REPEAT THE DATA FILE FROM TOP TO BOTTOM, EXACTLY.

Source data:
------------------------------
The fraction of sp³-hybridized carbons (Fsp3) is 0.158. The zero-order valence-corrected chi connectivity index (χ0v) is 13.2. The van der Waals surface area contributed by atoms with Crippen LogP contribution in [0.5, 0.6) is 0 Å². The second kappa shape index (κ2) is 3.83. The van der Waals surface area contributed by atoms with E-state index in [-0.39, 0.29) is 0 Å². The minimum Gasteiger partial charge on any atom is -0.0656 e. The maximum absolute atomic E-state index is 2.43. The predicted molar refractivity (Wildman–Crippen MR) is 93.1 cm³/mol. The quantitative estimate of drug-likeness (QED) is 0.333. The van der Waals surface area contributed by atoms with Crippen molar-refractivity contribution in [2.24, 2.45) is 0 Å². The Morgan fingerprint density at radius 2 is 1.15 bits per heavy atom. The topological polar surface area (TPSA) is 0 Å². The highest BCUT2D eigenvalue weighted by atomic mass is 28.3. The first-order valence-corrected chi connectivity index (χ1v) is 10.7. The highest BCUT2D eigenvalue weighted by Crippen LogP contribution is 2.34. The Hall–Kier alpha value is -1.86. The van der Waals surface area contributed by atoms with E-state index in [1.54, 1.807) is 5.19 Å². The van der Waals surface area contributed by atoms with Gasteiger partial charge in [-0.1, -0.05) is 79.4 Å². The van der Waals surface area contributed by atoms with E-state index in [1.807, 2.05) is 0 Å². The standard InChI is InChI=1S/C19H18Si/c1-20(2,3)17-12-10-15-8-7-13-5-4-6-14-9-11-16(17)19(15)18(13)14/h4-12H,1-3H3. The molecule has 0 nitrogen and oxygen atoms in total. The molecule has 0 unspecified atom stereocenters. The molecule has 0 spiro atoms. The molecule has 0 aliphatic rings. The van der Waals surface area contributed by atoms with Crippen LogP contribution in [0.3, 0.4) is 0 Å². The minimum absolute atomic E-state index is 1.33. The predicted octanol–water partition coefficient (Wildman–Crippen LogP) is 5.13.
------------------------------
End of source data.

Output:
The fraction of sp³-hybridized carbons (Fsp3) is 0.158. The zero-order valence-corrected chi connectivity index (χ0v) is 13.2. The van der Waals surface area contributed by atoms with Crippen LogP contribution in [0.5, 0.6) is 0 Å². The second kappa shape index (κ2) is 3.83. The van der Waals surface area contributed by atoms with E-state index in [-0.39, 0.29) is 0 Å². The minimum Gasteiger partial charge on any atom is -0.0656 e. The maximum absolute atomic E-state index is 2.43. The predicted molar refractivity (Wildman–Crippen MR) is 93.1 cm³/mol. The quantitative estimate of drug-likeness (QED) is 0.333. The van der Waals surface area contributed by atoms with Crippen molar-refractivity contribution in [2.24, 2.45) is 0 Å². The Morgan fingerprint density at radius 2 is 1.15 bits per heavy atom. The topological polar surface area (TPSA) is 0 Å². The highest BCUT2D eigenvalue weighted by atomic mass is 28.3. The first-order valence-corrected chi connectivity index (χ1v) is 10.7. The highest BCUT2D eigenvalue weighted by Crippen LogP contribution is 2.34. The Hall–Kier alpha value is -1.86. The van der Waals surface area contributed by atoms with E-state index in [1.54, 1.807) is 5.19 Å². The van der Waals surface area contributed by atoms with Gasteiger partial charge in [-0.1, -0.05) is 79.4 Å². The van der Waals surface area contributed by atoms with E-state index in [1.807, 2.05) is 0 Å². The standard InChI is InChI=1S/C19H18Si/c1-20(2,3)17-12-10-15-8-7-13-5-4-6-14-9-11-16(17)19(15)18(13)14/h4-12H,1-3H3. The molecule has 0 nitrogen and oxygen atoms in total. The molecule has 0 unspecified atom stereocenters. The molecule has 0 spiro atoms. The molecule has 0 aliphatic rings. The van der Waals surface area contributed by atoms with Crippen LogP contribution in [0.3, 0.4) is 0 Å². The minimum absolute atomic E-state index is 1.33. The predicted octanol–water partition coefficient (Wildman–Crippen LogP) is 5.13.